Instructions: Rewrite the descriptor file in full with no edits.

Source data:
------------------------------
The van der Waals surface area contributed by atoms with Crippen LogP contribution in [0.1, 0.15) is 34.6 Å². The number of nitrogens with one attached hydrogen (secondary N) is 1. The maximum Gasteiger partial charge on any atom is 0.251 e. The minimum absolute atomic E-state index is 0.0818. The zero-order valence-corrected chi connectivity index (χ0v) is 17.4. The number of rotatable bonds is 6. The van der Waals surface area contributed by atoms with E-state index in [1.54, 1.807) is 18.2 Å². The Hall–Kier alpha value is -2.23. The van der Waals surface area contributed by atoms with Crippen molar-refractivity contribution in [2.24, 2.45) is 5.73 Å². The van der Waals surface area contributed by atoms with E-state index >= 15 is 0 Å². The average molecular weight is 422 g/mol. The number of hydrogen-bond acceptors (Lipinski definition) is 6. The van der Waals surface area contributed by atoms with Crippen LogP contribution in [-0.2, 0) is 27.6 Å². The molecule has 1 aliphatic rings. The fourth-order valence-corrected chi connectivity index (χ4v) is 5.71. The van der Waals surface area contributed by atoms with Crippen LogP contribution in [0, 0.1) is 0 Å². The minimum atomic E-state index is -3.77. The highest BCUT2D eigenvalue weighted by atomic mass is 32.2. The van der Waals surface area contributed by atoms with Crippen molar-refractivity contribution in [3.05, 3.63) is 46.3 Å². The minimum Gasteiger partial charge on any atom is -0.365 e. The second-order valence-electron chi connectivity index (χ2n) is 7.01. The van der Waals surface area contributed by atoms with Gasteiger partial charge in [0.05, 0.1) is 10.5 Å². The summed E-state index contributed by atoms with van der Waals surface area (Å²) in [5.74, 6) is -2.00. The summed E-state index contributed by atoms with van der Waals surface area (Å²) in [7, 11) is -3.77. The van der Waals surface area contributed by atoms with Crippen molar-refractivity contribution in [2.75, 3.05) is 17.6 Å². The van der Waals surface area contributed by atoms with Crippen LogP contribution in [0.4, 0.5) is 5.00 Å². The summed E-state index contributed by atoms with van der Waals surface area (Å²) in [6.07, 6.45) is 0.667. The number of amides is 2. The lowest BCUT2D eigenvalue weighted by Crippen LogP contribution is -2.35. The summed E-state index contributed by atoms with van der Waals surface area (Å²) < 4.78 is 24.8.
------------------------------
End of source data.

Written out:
The van der Waals surface area contributed by atoms with Crippen LogP contribution in [0.1, 0.15) is 34.6 Å². The number of nitrogens with one attached hydrogen (secondary N) is 1. The maximum Gasteiger partial charge on any atom is 0.251 e. The minimum absolute atomic E-state index is 0.0818. The zero-order valence-corrected chi connectivity index (χ0v) is 17.4. The number of rotatable bonds is 6. The van der Waals surface area contributed by atoms with E-state index in [1.54, 1.807) is 18.2 Å². The Hall–Kier alpha value is -2.23. The van der Waals surface area contributed by atoms with Crippen molar-refractivity contribution in [2.24, 2.45) is 5.73 Å². The van der Waals surface area contributed by atoms with E-state index >= 15 is 0 Å². The average molecular weight is 422 g/mol. The number of hydrogen-bond acceptors (Lipinski definition) is 6. The van der Waals surface area contributed by atoms with Crippen LogP contribution in [-0.2, 0) is 27.6 Å². The molecule has 1 aliphatic rings. The fourth-order valence-corrected chi connectivity index (χ4v) is 5.71. The van der Waals surface area contributed by atoms with Crippen LogP contribution in [0, 0.1) is 0 Å². The minimum atomic E-state index is -3.77. The highest BCUT2D eigenvalue weighted by atomic mass is 32.2. The van der Waals surface area contributed by atoms with Crippen molar-refractivity contribution in [3.05, 3.63) is 46.3 Å². The minimum Gasteiger partial charge on any atom is -0.365 e. The second-order valence-electron chi connectivity index (χ2n) is 7.01. The van der Waals surface area contributed by atoms with Gasteiger partial charge in [0.05, 0.1) is 10.5 Å². The summed E-state index contributed by atoms with van der Waals surface area (Å²) in [5.74, 6) is -2.00. The summed E-state index contributed by atoms with van der Waals surface area (Å²) in [7, 11) is -3.77. The van der Waals surface area contributed by atoms with Crippen molar-refractivity contribution in [2.75, 3.05) is 17.6 Å². The van der Waals surface area contributed by atoms with Crippen LogP contribution in [0.4, 0.5) is 5.00 Å². The summed E-state index contributed by atoms with van der Waals surface area (Å²) in [6.07, 6.45) is 0.667. The number of amides is 2. The lowest BCUT2D eigenvalue weighted by Crippen LogP contribution is -2.35. The summed E-state index contributed by atoms with van der Waals surface area (Å²) < 4.78 is 24.8.